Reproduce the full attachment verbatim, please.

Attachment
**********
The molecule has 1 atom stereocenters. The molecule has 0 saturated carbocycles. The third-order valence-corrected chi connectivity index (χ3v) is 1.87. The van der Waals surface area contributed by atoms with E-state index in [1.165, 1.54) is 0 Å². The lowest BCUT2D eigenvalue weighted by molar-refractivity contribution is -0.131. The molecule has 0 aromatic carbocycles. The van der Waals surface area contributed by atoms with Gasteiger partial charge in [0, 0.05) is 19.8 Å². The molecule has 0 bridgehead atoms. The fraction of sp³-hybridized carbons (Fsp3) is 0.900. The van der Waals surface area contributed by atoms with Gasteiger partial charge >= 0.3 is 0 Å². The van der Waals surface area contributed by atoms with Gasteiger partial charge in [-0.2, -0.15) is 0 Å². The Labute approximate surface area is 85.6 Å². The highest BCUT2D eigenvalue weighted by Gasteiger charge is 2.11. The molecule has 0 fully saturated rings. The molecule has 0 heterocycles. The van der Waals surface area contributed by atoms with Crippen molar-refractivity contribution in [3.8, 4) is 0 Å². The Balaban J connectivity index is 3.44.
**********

The molecule has 1 atom stereocenters. The molecule has 0 saturated carbocycles. The third-order valence-corrected chi connectivity index (χ3v) is 1.87. The van der Waals surface area contributed by atoms with E-state index in [1.165, 1.54) is 0 Å². The lowest BCUT2D eigenvalue weighted by molar-refractivity contribution is -0.131. The molecule has 0 aromatic carbocycles. The van der Waals surface area contributed by atoms with Gasteiger partial charge in [0, 0.05) is 19.8 Å². The molecule has 0 bridgehead atoms. The fraction of sp³-hybridized carbons (Fsp3) is 0.900. The van der Waals surface area contributed by atoms with Gasteiger partial charge >= 0.3 is 0 Å². The van der Waals surface area contributed by atoms with Gasteiger partial charge in [-0.2, -0.15) is 0 Å². The Labute approximate surface area is 85.6 Å². The highest BCUT2D eigenvalue weighted by Gasteiger charge is 2.11. The molecule has 0 fully saturated rings. The molecule has 0 heterocycles. The van der Waals surface area contributed by atoms with Crippen molar-refractivity contribution in [3.8, 4) is 0 Å². The Balaban J connectivity index is 3.44.